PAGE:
One of the first things Freeland wanted to do when she joined “Echo” was interact with the Choctaw Nation, the people who would be portrayed in the series. So she and her fellow “Echo” creatives traveled to Durant, Oklahoma, to present the project to tribal representatives and ask their permission, an approach Freeland says most Hollywood productions don’t take when telling stories about Native Americans.

The goal was to start a dialogue with the community because I wanted to incorporate Choctaw language, culture, and history through the perspective of tribal members to tell an authentic story.

“I think there’s a common misconception about Native Americans in the United States and Canada that we’re all kind of one big monolithic group of people and that’s very far from the truth,” Freeland says. “I am Navajo, I am from New Mexico and the tribe we portray are the Choctaw. The languages, cultures and traditions of these two peoples are very different from each other.”

I knew that Maya’s status as a villain and the show’s violence and dark themes could make “Echo” a tough sell. But members of the Choctaw Nation understood that the series was intended to tell a deeply human story, and Freeland says they have been “incredible partners and collaborators along the way.”

Another priority for Freeland was to start taking American Sign Language classes with members of the “Echo” team. In addition to deaf actors playing deaf characters, the series also featured deaf writers and consultants behind the scenes. In addition to helping with on-set communication, what the production team learned in these lessons also helped inform some aspects of filmmaking, including how to frame certain shots.

“I’m excited for people to see authenticity on screen,” Cox says through an interpreter. “Because when I was a kid, I didn’t see that authenticity. I’m excited that kids in the audience can see themselves portrayed on screen. “I want them to feel like we can do anything and they don’t have to feel stuck.”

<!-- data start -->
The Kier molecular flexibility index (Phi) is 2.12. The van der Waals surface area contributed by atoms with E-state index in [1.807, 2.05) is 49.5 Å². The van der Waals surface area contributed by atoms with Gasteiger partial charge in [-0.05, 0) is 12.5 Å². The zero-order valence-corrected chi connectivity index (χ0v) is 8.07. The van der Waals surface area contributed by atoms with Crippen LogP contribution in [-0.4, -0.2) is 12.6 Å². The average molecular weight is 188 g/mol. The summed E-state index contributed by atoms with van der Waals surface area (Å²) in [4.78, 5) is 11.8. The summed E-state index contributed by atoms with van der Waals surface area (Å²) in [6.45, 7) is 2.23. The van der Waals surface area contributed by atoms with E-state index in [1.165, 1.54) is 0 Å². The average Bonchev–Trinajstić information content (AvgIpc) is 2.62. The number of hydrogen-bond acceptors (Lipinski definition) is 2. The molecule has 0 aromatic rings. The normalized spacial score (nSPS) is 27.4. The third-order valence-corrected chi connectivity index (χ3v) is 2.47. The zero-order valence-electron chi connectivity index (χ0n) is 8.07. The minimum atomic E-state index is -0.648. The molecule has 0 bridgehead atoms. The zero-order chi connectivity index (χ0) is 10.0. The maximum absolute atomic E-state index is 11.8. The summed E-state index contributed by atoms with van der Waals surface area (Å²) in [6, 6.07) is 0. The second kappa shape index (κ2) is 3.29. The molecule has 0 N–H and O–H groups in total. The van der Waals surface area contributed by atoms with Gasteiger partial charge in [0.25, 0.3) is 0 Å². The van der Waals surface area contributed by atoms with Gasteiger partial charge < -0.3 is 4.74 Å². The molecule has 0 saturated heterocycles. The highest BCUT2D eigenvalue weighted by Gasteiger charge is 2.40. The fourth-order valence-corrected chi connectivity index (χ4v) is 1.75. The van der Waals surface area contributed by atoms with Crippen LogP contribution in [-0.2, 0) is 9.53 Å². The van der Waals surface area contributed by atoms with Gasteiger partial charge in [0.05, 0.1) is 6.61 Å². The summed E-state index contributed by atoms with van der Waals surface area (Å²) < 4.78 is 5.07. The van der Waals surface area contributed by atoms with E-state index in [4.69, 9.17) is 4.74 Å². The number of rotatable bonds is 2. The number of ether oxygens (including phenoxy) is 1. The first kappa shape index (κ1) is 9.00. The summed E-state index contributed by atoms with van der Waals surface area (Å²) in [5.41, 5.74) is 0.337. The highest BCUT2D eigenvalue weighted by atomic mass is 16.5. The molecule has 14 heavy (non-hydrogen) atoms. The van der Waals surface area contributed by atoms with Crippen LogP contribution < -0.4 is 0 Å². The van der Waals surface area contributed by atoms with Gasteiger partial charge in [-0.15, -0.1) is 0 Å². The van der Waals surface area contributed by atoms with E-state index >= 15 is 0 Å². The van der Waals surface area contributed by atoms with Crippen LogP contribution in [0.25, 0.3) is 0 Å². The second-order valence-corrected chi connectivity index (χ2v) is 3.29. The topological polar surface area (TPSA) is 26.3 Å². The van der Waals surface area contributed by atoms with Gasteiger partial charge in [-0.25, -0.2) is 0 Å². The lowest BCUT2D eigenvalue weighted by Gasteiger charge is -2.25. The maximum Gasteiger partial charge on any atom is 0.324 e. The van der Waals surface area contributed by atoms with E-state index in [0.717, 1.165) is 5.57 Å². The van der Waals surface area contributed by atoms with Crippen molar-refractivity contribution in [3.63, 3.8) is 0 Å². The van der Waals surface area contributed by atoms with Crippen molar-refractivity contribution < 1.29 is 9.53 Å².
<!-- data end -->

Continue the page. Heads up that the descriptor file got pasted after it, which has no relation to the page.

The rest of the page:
Playing Maya in “Hawkeye” was the entirety of Cox’s Hollywood resume before landing her own Marvel spinoff. And the actress says that Freeland was the one who helped her develop the character the most.

Alaqua Cox signing in a scene from "Echo"

Alaqua Cox says conversations with Sydney Freeland helped her develop her “Echo” character.

(Chuck Zlotnick/Marvel Studios)

“Because I was still so new to this world of acting, I didn’t even know how to ask the right questions about how to relate to the character,” Cox says. “Syd always made sure I was okay and comfortable with my own limits, and she just wanted to make sure the lines were appropriate and that I liked them. She always liked that she made me feel very, very comfortable.”

Winderbaum describes Freeland as a fearless, fiercely collaborative filmmaker and one of the “least rigid” he has ever worked with.

“She was very honest with herself and with us as producers about what she thought was working, what wasn’t working, and where to direct our attention in a way that I thought was very rare and really very brave as a filmmaker,” Winderbaum says. “Under Sydney’s leadership, there was a sense of community throughout the production in which she was always open to ideas.”

As can be expected with these larger franchise projects, Freeland is aware of spoilers and discusses certain details, such as whether Maya has superpowers or not. But he does anticipate that “by the end of the series, the name ‘Echo’ will make sense.”

One of the scenes in the series that Freeland was most invested in involves an action scene surrounding a sporting event. Set in a time before the Columbian exchange in America, it features indigenous characters from all corners of the continent. Freeland says it was exciting and rewarding to be able to build and portray what that world could have been like. Standing on that set, Freeland took a rare moment to take it all in.

“You don’t usually have a lot of time to sit and think and process on a film set,” he said. “But that was a moment where I felt incredibly happy and full of joy.”

There’s also a great episode revolving around a reunion, which required the “Echo” crew to recreate one from scratch in Georgia, vendors, dancers and all, where they filmed over several nights.

“It was incredibly important [for me] Let’s portray that in a way that resonates with my experience growing up,” Freeland says. “By the second night, I started to feel very vivid to the point where, in my mind, I was actually in a meeting… and I had to get out of there. [to remind myself that] We have to get vaccinated and brighten the day.”

Freeland, who has also been an episode director on several television series including “Star Trek: Strange New Worlds,” “Rutherford Falls,” “P-Valley” and “Fear the Walking Dead,” says she approaches every directing job. as an opportunity to grow as a filmmaker. She also points to her time as writer and director of the first season of “Reservation Dogs” as something that helped her approach “Echo.” After mulling over the idea of ​​what a Native American television show should look like or treat, she said the show’s co-creator, Sterlin Harjo, suggested that the writers simply make something they would have liked to watch as kids.

“I tried to take the same approach and thought about what would resonate with me when I was a kid watching a Marvel TV show about an Indigenous character,” Freeland says.